Julie McClellan / New Westminster Record – Jan 13 2022 / 10:47 AM | Story: 356917
Photo: Unsplash / Vitolda Klein
If your child has a runny nose, should he stay home and not go to school?
It’s a simple question – but the official answer isn’t very straightforward.
With the number of COVID-19 cases in British Columbia rising in the face of an omicron surge, and students now returning to the classroom, parents are faced with the ever-present question: When should I keep my child at home?
Provincial health officer Dr. Bonnie Henry noted at BC’s COVID-19 briefing Jan. 11 that fully vaccinated people are less likely to spread COVID-19 to others.
However, children ages 5 to 11 in British Columbia are not yet fully vaccinated, because the first children in that age group won’t be eligible for their second doses of Pfizer’s pediatric vaccine until the week of January 24.
In light of this fact, Henry said, there is no “simple answer” to the question of when to keep children at home.
“You know your kids. You know if they have symptoms that are worrying and worrying, and you keep them at home. Some of this will be Omicron — and that has to do with where they are, who they are around, what’s going on in your family and your situation,” she said.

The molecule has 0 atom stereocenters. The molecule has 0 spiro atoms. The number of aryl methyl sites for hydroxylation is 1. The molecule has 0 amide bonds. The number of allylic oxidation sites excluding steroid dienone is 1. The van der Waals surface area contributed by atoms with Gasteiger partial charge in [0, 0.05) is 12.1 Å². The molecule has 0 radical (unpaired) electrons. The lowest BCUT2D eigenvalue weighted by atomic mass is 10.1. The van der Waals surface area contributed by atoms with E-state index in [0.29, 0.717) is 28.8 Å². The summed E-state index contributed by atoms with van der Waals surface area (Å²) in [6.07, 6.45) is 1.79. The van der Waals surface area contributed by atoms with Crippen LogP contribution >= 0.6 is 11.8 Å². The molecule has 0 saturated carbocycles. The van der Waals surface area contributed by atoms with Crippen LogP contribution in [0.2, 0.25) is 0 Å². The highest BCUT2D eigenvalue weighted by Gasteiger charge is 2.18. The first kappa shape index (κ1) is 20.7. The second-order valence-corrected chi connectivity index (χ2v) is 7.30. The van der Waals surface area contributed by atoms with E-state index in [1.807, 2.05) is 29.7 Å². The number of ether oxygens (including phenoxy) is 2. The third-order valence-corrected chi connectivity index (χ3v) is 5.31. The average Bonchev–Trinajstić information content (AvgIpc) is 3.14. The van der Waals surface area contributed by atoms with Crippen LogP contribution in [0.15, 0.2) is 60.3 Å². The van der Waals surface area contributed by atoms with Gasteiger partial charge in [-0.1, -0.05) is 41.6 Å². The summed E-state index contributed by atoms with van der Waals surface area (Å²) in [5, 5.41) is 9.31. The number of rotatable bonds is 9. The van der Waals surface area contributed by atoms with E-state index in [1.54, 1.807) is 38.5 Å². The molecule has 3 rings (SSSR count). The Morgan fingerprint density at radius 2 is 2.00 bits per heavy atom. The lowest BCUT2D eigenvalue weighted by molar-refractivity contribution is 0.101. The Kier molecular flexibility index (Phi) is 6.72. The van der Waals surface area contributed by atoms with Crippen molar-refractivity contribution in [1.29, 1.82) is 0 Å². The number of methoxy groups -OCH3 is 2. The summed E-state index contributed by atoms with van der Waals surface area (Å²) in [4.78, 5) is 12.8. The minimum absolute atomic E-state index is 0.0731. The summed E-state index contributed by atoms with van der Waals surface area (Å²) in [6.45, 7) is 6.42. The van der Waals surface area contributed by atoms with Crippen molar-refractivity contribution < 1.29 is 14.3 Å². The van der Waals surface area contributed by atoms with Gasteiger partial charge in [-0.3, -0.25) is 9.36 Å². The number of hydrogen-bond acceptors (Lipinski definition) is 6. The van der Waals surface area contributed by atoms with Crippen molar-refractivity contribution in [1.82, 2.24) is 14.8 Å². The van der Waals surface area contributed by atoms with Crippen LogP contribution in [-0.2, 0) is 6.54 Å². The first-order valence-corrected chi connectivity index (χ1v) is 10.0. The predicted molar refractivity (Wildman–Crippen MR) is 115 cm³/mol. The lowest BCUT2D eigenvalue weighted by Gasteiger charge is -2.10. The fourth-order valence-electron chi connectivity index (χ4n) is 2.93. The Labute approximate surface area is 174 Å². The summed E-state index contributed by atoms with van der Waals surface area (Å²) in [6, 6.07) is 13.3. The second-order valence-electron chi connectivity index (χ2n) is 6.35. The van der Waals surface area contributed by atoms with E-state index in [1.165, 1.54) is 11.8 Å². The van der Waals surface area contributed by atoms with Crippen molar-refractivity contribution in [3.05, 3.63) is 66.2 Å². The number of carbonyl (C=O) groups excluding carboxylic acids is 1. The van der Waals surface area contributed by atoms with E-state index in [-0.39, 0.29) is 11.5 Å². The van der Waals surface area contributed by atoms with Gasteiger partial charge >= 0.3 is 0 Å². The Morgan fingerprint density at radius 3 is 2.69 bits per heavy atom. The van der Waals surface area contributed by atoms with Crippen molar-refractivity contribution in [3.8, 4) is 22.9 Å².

Henry cautioned that a “low threshold” is needed to keep children home with cold-like symptoms, noting that in many cases Omicron starts out like a cold.
“Sure, if you have a fever, you need to stay home,” she said.
But in cases where a child has a runny nose and cough, Henry acknowledged that it can be hard to tell. She said parents in these cases can do their daily health checks and think about it, or take a day to see if symptoms start to improve.
The BC Center for Disease Control does not currently list a runny nose or nasal congestion on its list of COVID-19 symptoms, but this list was updated—as currently posted on the BCCDC website—before the Omicron variant appeared. In the United States, the CDC now lists “congestion or runny nose” on its list of COVID-19 symptoms.
As it stands now, not everyone with symptoms in British Columbia is able to get a COVID-19 test.
Fraser Health advises people with mild symptoms who have been fully vaccinated to stay home and away from others for five days. (This currently only applies to older students, specifically those in the 12-17 year age group who have had two doses of the vaccine.)